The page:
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Mayor confident city police will push to quell surge of violence

As violence surges, mayor said police's patrol strategy shift will work.

The mayor's office expressed confidence Sunday that Baltimore police were responding adequately to a surge in city violence that included the killing of the City Council president's nephew.

On Sunday, police identified a man fatally shot Saturday afternoon in the 3200 block of Elmley Ave. in Northeast Baltimore as Steven Jackson, 29, the nephew of City Council President Bernard C. "Jack" Young.

Police found Jackson with a gunshot wound to the head about 1:30 p.m. He died at an area hospital. Young expressed his outrage and frustration over the killing in a Facebook post Saturday but he declined to comment on Sunday.

“It's been an extremely difficult time for him and his family," said Young's spokesman, Lester Davis.

The death of Jackson, as well as two other homicides on Saturday, pushed Baltimore's yearly homicide count to 54, eight more than at this time last year. Police said nonfatal shootings are also up 40 percent — 84 compared with 60 at this time last year — as of Thursday. At least 14 city shootings involving multiple victims have been reported this year.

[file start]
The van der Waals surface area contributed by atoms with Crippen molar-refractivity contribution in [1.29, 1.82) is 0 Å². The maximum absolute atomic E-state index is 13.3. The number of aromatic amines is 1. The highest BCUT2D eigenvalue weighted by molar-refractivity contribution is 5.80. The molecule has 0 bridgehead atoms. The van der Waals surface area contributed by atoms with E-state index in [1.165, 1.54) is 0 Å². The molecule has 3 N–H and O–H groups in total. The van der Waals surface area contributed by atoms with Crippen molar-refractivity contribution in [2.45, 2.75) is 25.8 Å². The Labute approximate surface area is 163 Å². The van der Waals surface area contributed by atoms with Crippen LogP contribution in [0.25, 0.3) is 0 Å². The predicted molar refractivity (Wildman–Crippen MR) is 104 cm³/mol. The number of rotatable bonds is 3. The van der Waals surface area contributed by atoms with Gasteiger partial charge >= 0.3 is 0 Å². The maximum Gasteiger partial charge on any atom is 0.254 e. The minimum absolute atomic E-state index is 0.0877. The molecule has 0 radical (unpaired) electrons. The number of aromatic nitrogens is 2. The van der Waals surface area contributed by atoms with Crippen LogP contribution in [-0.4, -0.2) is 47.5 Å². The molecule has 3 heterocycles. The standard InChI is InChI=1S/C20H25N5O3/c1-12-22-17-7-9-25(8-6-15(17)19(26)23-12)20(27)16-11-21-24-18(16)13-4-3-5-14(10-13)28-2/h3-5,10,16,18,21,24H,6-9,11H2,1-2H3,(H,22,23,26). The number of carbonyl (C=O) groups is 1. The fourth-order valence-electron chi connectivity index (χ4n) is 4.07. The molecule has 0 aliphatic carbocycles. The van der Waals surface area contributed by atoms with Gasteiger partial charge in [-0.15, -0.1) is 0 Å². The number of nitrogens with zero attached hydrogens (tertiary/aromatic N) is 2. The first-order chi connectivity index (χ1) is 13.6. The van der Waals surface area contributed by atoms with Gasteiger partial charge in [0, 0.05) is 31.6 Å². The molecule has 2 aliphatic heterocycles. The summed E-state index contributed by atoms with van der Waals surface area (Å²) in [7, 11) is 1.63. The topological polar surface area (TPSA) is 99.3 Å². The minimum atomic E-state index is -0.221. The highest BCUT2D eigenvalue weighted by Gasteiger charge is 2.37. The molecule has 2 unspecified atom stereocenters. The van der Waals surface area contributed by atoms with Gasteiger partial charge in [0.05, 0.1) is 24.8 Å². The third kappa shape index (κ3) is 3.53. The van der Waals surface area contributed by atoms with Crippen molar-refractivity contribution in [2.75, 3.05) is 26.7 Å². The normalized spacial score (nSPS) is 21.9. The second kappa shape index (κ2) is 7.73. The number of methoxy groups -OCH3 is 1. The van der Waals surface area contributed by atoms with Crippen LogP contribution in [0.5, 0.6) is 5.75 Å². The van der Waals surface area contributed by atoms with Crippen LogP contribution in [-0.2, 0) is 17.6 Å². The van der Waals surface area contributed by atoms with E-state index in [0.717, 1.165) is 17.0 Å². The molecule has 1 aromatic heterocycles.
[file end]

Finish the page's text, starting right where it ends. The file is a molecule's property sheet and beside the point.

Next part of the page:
After West Baltimore homicides were reduced by half in 2014 — 21, compared with 43 in 2013 — the area has already seen 12 killings this year. Much of last year's improvement was attributed to the work of Operation Ceasefire, an anti-violence program that began working in Baltimore last year to monitor violent felons.

The increase in violence has concerned Baltimore Mayor Stephanie Rawlings-Blake, her spokesman said on Sunday.

"She has been in regular communication with the police commissioner, and she has received a detailed outline of what we're going to be doing to combat the recent uptick in shootings and homicides," said Kevin Harris, the mayor's chief spokesman.

While police and the mayor said in January that a new patrol schedule, which shifted officers to 10-hour workdays, would give commanders the flexibility needed to deploy more officers to high-crime areas while cutting overtime, Harris acknowledged that results aren't being seen. The shift also corresponded with a 13 percent raise for Baltimore officers this fiscal year.

Harris said it takes time for new tactics to work, and he said police have had to fight crime while instituting the new strategy. He likened the effort to building "your plane as you're flying it."

"I think any time you do a major reform like that. it takes time to get it up and running, but what you have to deal with day to day isn't going to stop to get your new reform up and running," Harris said.

Detectives are asking anyone with information about Saturday's homicides to call 410-396-2100 or Metro Crime Stoppers at 1-866-7LOCKUP.
Baltimore Sun reporter Frederick N. Rasmussen contributed to this article.



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